Can we all agree to retire in media res? Or maybe just put it (and the unreliable narrator, for that matter) on the back burner for a couple of years?
Ellery Lloyd’s The Club establishes early that something nefarious has happened on the opening weekend of the exclusive Island Club — the latest in a long line of clubs where the rich and famous play in the lap of luxury. However, exactly who is murdered and why only slowly becomes apparent as the novel fills in a lot of gaps and introduces a lot of characters who have a very good motive to murder Ned Groom, owner and head of the Club, and a lot of other people staying on the island.
An interesting set-up for a locked-room mystery is pretty much squandered by the time we get around to the big reveals of who did what and their motive. The cast of this one is fairly large and each chapter rotates to the viewpoint of various characters with motives to do away with Ned, though it feels like a lot of the middle part of this book is treading water until Ned finally meets his final end (or does he?!? the book will tease).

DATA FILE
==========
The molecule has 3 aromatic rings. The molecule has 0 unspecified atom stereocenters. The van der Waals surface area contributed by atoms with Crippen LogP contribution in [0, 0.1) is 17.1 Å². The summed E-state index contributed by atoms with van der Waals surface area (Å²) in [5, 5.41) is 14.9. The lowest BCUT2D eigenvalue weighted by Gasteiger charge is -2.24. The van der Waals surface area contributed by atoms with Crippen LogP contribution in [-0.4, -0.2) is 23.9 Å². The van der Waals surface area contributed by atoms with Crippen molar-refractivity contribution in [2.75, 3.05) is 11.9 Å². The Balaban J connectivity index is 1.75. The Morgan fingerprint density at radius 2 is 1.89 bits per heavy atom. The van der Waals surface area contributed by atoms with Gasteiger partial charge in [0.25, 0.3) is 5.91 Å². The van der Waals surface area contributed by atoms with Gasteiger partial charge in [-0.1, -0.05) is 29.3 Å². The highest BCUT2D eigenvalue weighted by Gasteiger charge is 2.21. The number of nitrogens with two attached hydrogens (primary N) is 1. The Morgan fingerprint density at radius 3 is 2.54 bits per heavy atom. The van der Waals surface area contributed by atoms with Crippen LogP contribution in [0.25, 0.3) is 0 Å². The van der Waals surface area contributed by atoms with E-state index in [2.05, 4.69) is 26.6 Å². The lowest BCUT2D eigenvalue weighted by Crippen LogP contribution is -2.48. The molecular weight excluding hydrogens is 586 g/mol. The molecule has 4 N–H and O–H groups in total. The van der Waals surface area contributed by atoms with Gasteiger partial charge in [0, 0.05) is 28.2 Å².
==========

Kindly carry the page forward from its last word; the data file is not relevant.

As intriguing as the early set-up is, the central mystery itself is never quite as interesting as it should be. Part of that is Ned is portrayed as an all-around terrible person who really had it coming from a lot of the people on the island. While the book does try to create sympathy for everyone who comes into Ned’s sphere of influence, Ned himself keeps coming across as a complete jerk and you can see why people might stoop to murdering him. I suppose we don’t have to necessarily love the victim, but if everyone else can get time in the novel to be sympathetic, then so could Ned.
The Club isn’t necessarily one you’ll want to join for long. Try it at your own risk.